Tim Keller's wife requests prayers as pastor faces 'complications' from cancer treatment

Tim Keller is fighting cancer for the second time

(CP) Kathy Keller, the wife of pastor and author Tim Keller, has requested prayers for her husband after he suffered "complications" from his cancer treatment.

In a social media update Saturday, Kathy Keller shared an update on her husband's health: "Tim is out of the hospital and recovering at home after complications from his treatment. Please continue to pray during this slow recovery," she wrote.

Keller, the founding pastor of Redeemer Presbyterian Church in New York City, was initially diagnosed with stage four pancreatic cancer in May 2020.

In March, the 72-year-old pastor revealed that new tumors had developed, requiring him to undergo a repeat of the immunotherapy treatment he received last year in Bethesda, Maryland.

Last year's immunotherapy "was successful in eradicating 99% of the tumors," he wrote at the time. "However, new tumors have developed. They are unfortunately in some fairly inconvenient places, so the doctors encouraged us to go through the treatment again, this time targeting a different genetic marker of the cancer."

Since then, he has continued to write and teach, sharing biblical wisdom on the topics of race, social relationships, systemic injustice and sexuality.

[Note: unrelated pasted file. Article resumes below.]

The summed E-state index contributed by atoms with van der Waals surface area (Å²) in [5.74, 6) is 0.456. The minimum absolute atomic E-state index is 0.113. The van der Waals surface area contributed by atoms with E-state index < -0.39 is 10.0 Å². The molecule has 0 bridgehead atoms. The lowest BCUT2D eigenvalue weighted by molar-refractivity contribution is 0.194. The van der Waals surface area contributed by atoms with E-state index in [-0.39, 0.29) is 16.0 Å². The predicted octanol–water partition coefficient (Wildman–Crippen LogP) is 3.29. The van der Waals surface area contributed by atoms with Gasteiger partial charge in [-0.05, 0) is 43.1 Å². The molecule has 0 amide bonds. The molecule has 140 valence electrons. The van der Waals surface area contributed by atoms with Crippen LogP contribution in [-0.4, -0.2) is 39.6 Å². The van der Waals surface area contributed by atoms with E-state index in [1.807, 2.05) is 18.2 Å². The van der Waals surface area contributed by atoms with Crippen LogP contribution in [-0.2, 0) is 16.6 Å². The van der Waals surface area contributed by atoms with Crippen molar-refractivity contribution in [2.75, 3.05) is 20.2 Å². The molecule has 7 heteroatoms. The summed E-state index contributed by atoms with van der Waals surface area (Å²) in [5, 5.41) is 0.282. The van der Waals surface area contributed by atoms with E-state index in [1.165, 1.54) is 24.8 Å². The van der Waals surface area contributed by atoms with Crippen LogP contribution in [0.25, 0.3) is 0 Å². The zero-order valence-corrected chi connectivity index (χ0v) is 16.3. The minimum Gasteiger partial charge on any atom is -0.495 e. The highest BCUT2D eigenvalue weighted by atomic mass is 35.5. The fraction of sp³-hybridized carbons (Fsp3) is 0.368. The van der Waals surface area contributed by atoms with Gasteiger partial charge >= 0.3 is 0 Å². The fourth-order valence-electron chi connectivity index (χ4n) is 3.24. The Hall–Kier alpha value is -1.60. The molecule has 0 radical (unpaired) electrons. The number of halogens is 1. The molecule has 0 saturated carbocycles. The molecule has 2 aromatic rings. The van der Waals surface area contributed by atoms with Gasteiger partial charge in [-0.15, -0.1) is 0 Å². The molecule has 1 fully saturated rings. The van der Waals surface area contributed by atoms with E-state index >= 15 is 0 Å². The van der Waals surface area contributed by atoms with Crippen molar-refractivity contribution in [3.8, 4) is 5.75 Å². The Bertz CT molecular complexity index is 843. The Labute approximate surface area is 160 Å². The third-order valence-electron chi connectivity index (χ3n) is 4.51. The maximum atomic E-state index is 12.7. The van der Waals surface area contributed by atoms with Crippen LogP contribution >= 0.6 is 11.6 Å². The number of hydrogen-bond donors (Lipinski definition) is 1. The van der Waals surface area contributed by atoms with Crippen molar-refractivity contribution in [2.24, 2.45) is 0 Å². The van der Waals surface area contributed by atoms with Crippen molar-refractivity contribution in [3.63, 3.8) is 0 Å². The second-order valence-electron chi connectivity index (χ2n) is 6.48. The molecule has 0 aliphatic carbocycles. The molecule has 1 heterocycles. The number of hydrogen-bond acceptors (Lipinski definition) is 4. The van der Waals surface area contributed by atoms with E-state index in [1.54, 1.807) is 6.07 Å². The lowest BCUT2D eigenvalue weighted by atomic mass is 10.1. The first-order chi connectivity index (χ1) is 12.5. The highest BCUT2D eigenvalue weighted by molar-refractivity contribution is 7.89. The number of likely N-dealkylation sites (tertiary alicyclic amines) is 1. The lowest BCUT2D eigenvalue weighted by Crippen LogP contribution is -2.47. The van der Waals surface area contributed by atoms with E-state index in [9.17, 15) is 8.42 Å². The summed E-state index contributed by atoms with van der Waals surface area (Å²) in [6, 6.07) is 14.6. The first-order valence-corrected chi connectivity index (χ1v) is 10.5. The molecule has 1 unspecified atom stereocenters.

His latest book, Forgive, examines why society is hesitant to forgive and outlines why forgiveness is an essential part of the Christian life.

In a 2021 interview with The Christian Post, Keller revealed he received his cancer diagnosis about a fourth of the way through writing a book on the resurrection, titled Hope in Times of Fear: The Resurrection and the Meaning of Easter.

"Suddenly, we're in lockdown, and then I found out I had cancer, and the book completely changed," Keller recalled.

"Here I am, writing a book about the resurrection, and I realized I only half-believed I was going to die. I went back and realized that in some ways, I also only half-believed in the resurrection — not intellectually so much, but all the way down deep in my heart. I realized I needed to have a greater, a deeper faith in the resurrection, both intellectually and mentally," he continued.

While undergoing treatment for cancer over the next several months, Keller said he did both "intellectual and emotional work" to take "my abstract belief down into my heart to existentially and experientially know it and grow in assurance, and it worked."

"If you are willing to embrace the truth of God's Word and immerse yourself in it day in and day out, and then ask the Holy Spirit to make it real to your heart, He will."

Keller is also a survivor of thyroid cancer, which he had in 2002.

Collin Hansen, vice president of content and editor-in-chief for The Gospel Coalition and author ofTimothy Keller: His Spiritual and Intellectual Formation, told CP that Keller has "plenty of other things he wants to write."

"We've been praying all along for another decade of energetic ministry," Hansen said.

"It seems as though the spiritual work that God has done in his life through the cancer has been a kind of personal revival of sorts," he said.

"So, there's sort of a combination of hopefulness and eagerness and planning for another decade ahead, Lord willing, but at the same time a sense that nothing is promised. And in that sense, Tim's just getting a concentrated dose of really all of our situations, no different for any of us, because, as Jesus tells us, we're not promised tomorrow either," he said.

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